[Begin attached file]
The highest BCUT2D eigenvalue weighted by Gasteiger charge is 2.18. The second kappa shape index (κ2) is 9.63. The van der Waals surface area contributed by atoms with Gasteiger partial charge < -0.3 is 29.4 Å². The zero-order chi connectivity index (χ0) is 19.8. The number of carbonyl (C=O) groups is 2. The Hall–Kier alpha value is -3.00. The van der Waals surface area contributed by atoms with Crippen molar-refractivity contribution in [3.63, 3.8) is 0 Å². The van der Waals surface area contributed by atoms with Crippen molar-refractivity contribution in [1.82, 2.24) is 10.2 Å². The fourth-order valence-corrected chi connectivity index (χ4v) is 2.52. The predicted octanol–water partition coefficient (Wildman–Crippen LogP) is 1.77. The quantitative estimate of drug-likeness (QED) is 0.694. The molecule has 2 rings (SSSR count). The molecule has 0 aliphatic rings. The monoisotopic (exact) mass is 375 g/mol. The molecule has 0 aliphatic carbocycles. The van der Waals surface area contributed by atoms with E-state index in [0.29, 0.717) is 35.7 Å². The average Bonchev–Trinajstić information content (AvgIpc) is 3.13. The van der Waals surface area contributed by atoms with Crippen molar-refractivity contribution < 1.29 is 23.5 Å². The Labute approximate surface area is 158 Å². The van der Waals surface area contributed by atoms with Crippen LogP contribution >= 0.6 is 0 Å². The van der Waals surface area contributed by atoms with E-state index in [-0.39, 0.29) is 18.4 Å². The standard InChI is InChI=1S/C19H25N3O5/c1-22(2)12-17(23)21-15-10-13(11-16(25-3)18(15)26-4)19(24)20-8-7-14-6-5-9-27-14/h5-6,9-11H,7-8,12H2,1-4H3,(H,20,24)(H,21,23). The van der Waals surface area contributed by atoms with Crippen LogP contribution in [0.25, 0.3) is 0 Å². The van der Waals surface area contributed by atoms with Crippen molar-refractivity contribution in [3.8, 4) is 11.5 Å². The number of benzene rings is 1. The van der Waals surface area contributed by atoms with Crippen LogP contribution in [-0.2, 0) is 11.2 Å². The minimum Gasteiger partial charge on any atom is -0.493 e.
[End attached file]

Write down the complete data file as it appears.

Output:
The highest BCUT2D eigenvalue weighted by Gasteiger charge is 2.18. The second kappa shape index (κ2) is 9.63. The van der Waals surface area contributed by atoms with Gasteiger partial charge < -0.3 is 29.4 Å². The zero-order chi connectivity index (χ0) is 19.8. The number of carbonyl (C=O) groups is 2. The Hall–Kier alpha value is -3.00. The van der Waals surface area contributed by atoms with Crippen molar-refractivity contribution in [3.63, 3.8) is 0 Å². The van der Waals surface area contributed by atoms with Crippen molar-refractivity contribution in [1.82, 2.24) is 10.2 Å². The fourth-order valence-corrected chi connectivity index (χ4v) is 2.52. The predicted octanol–water partition coefficient (Wildman–Crippen LogP) is 1.77. The quantitative estimate of drug-likeness (QED) is 0.694. The molecule has 2 rings (SSSR count). The molecule has 0 aliphatic rings. The monoisotopic (exact) mass is 375 g/mol. The molecule has 0 aliphatic carbocycles. The van der Waals surface area contributed by atoms with E-state index in [0.29, 0.717) is 35.7 Å². The average Bonchev–Trinajstić information content (AvgIpc) is 3.13. The van der Waals surface area contributed by atoms with Crippen molar-refractivity contribution < 1.29 is 23.5 Å². The Labute approximate surface area is 158 Å². The van der Waals surface area contributed by atoms with Crippen LogP contribution >= 0.6 is 0 Å². The van der Waals surface area contributed by atoms with E-state index in [-0.39, 0.29) is 18.4 Å². The standard InChI is InChI=1S/C19H25N3O5/c1-22(2)12-17(23)21-15-10-13(11-16(25-3)18(15)26-4)19(24)20-8-7-14-6-5-9-27-14/h5-6,9-11H,7-8,12H2,1-4H3,(H,20,24)(H,21,23). The van der Waals surface area contributed by atoms with Crippen LogP contribution in [0.25, 0.3) is 0 Å². The van der Waals surface area contributed by atoms with Crippen molar-refractivity contribution in [3.8, 4) is 11.5 Å². The number of benzene rings is 1. The van der Waals surface area contributed by atoms with Crippen LogP contribution in [-0.2, 0) is 11.2 Å². The minimum Gasteiger partial charge on any atom is -0.493 e.